Verne Global, a UK company with a data centre in Iceland, has claimed that it played a key role in helping the BMW i3 to be crowned the green car of the year in 2014.
The i3, driven by an emission-free electric motor, won the Green Car Journal's Green Car of the Year award last November at the Los Angeles auto show.
Verne Global CTO Tate Cantrell told Techworld that BMW wanted to make sure everything for the i3 was sourced using green energy. As a result, the German car manufacturer decided to use Verne Global's data centre in Iceland because it's 100 percent powered by renewable energy resources, specifically geothermal and hydroelectric power.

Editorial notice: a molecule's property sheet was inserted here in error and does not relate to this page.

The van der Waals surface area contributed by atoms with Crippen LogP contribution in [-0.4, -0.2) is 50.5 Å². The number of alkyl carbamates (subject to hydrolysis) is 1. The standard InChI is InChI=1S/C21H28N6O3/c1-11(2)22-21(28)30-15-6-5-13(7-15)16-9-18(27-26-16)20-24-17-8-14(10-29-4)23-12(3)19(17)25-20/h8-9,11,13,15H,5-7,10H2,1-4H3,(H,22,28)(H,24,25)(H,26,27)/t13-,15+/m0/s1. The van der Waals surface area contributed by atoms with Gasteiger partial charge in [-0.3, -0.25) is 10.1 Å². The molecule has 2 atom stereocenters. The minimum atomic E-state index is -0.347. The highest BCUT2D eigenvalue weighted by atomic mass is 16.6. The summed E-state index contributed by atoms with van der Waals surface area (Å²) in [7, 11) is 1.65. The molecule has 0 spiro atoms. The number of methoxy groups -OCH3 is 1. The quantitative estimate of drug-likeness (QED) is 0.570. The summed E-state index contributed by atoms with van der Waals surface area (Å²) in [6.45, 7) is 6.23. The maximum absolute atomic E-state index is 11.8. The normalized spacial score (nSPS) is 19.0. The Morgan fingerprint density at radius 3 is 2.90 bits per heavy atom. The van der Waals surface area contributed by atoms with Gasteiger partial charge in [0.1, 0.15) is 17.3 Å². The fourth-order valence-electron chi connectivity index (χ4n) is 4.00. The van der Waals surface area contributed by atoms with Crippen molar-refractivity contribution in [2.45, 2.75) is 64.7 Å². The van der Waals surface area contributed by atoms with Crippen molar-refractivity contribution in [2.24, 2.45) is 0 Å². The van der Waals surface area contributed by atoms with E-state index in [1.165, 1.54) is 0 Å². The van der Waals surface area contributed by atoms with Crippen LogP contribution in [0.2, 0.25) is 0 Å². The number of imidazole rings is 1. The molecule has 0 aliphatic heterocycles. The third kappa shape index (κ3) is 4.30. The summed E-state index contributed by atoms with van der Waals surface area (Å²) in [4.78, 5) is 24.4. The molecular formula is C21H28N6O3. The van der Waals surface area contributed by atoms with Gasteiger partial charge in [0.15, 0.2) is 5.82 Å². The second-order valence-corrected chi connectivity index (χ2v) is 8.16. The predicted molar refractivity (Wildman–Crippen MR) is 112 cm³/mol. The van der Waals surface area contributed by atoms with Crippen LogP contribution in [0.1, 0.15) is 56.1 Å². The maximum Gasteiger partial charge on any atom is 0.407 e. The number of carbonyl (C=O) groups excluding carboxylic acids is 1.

The Verne Global data centre, currently being expanded off the back of a £65 million funding round, sits on a former Nato base in Keflavik, south-west Iceland.
BMW has been using high performance computers in Verne Global's data centre to simulate crash tests and run computer aided design (CAD) tasks since 2012.
The German car manufacturer is also using data centres to store the increasing amounts of vehicle information that are transmitted over the internet.
In addition to using Verne's green data centre, BMW chose to put electricity-generating wind turbines next to its manufacturing plant in Leipzig, Germany. It also claims that it took extra care in sourcing materials for the i3.
Green Car Journal judges praised BMW for its forward-thinking construction and BMW's general plans around sustainable transportation.
Cantrell said Verne Global is in talks with several other automotive companies that are interested in using the company's data warehouse.
This story, "BMW i3 electric vehicle won green car award with help from Verne Global's Icelandic data center, CTO claims" was originally published by Techworld.com.